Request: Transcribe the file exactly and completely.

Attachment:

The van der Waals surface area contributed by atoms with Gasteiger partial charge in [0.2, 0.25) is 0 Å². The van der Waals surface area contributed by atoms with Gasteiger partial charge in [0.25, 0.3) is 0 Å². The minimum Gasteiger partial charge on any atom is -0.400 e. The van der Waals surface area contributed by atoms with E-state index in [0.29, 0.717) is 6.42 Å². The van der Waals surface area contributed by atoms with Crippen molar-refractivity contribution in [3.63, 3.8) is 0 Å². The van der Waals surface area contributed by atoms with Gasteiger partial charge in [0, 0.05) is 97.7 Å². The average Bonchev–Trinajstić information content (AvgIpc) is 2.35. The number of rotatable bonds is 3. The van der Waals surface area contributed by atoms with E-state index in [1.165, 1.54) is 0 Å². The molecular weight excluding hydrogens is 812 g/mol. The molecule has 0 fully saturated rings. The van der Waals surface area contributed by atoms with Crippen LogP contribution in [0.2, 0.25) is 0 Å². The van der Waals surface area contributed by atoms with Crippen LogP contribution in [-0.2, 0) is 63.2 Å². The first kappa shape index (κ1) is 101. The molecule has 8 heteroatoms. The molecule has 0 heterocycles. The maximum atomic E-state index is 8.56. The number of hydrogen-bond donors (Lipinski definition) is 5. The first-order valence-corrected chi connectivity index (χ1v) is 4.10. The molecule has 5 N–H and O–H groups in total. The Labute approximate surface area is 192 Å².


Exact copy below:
The van der Waals surface area contributed by atoms with Gasteiger partial charge in [0.2, 0.25) is 0 Å². The van der Waals surface area contributed by atoms with Gasteiger partial charge in [0.25, 0.3) is 0 Å². The minimum Gasteiger partial charge on any atom is -0.400 e. The van der Waals surface area contributed by atoms with E-state index in [0.29, 0.717) is 6.42 Å². The van der Waals surface area contributed by atoms with Crippen molar-refractivity contribution in [3.63, 3.8) is 0 Å². The van der Waals surface area contributed by atoms with Gasteiger partial charge in [0, 0.05) is 97.7 Å². The average Bonchev–Trinajstić information content (AvgIpc) is 2.35. The number of rotatable bonds is 3. The van der Waals surface area contributed by atoms with E-state index in [1.165, 1.54) is 0 Å². The molecular weight excluding hydrogens is 812 g/mol. The molecule has 0 fully saturated rings. The van der Waals surface area contributed by atoms with Crippen LogP contribution in [0.2, 0.25) is 0 Å². The van der Waals surface area contributed by atoms with Crippen LogP contribution in [-0.2, 0) is 63.2 Å². The first kappa shape index (κ1) is 101. The molecule has 8 heteroatoms. The molecule has 0 heterocycles. The maximum atomic E-state index is 8.56. The number of hydrogen-bond donors (Lipinski definition) is 5. The first-order valence-corrected chi connectivity index (χ1v) is 4.10. The molecule has 5 N–H and O–H groups in total. The Labute approximate surface area is 192 Å².